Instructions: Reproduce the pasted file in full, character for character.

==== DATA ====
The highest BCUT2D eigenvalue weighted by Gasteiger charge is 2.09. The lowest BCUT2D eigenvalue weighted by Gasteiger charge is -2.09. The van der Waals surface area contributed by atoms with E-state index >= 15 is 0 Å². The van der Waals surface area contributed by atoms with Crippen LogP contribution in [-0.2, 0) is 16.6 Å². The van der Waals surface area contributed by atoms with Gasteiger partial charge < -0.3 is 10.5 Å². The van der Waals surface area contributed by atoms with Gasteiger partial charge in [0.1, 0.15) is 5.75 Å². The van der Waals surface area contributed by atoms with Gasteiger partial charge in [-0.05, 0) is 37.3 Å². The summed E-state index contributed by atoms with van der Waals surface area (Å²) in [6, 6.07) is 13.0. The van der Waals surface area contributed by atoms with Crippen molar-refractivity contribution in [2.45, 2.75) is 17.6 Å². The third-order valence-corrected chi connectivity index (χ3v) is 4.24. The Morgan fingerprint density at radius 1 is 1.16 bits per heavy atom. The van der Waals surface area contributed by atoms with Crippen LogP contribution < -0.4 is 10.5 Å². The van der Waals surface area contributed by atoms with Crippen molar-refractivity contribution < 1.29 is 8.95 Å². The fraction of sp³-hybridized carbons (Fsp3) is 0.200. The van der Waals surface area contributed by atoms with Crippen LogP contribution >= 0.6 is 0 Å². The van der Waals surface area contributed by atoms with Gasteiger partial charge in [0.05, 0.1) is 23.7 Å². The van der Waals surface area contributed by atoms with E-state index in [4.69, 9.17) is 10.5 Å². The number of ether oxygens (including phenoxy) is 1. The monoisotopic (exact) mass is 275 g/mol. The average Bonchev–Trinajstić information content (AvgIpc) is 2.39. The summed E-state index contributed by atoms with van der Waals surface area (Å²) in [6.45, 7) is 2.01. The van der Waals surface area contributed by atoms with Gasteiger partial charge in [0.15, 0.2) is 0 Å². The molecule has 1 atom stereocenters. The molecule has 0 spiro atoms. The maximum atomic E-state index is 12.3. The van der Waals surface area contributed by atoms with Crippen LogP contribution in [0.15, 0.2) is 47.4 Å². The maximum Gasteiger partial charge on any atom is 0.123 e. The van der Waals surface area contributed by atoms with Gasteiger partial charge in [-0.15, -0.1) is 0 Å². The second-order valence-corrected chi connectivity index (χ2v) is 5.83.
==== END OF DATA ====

The highest BCUT2D eigenvalue weighted by Gasteiger charge is 2.09. The lowest BCUT2D eigenvalue weighted by Gasteiger charge is -2.09. The van der Waals surface area contributed by atoms with E-state index >= 15 is 0 Å². The van der Waals surface area contributed by atoms with Crippen LogP contribution in [-0.2, 0) is 16.6 Å². The van der Waals surface area contributed by atoms with Gasteiger partial charge < -0.3 is 10.5 Å². The van der Waals surface area contributed by atoms with Gasteiger partial charge in [0.1, 0.15) is 5.75 Å². The van der Waals surface area contributed by atoms with Gasteiger partial charge in [-0.05, 0) is 37.3 Å². The summed E-state index contributed by atoms with van der Waals surface area (Å²) in [6, 6.07) is 13.0. The van der Waals surface area contributed by atoms with Crippen molar-refractivity contribution in [2.45, 2.75) is 17.6 Å². The third-order valence-corrected chi connectivity index (χ3v) is 4.24. The Morgan fingerprint density at radius 1 is 1.16 bits per heavy atom. The van der Waals surface area contributed by atoms with Crippen LogP contribution < -0.4 is 10.5 Å². The van der Waals surface area contributed by atoms with Crippen molar-refractivity contribution < 1.29 is 8.95 Å². The fraction of sp³-hybridized carbons (Fsp3) is 0.200. The van der Waals surface area contributed by atoms with Crippen LogP contribution >= 0.6 is 0 Å². The van der Waals surface area contributed by atoms with Gasteiger partial charge in [0.05, 0.1) is 23.7 Å². The van der Waals surface area contributed by atoms with E-state index in [4.69, 9.17) is 10.5 Å². The number of ether oxygens (including phenoxy) is 1. The monoisotopic (exact) mass is 275 g/mol. The average Bonchev–Trinajstić information content (AvgIpc) is 2.39. The summed E-state index contributed by atoms with van der Waals surface area (Å²) in [6.45, 7) is 2.01. The van der Waals surface area contributed by atoms with Gasteiger partial charge in [0.15, 0.2) is 0 Å². The molecule has 1 atom stereocenters. The molecule has 0 spiro atoms. The maximum atomic E-state index is 12.3. The van der Waals surface area contributed by atoms with Crippen LogP contribution in [0.15, 0.2) is 47.4 Å². The maximum Gasteiger partial charge on any atom is 0.123 e. The van der Waals surface area contributed by atoms with Gasteiger partial charge in [-0.15, -0.1) is 0 Å². The second-order valence-corrected chi connectivity index (χ2v) is 5.83.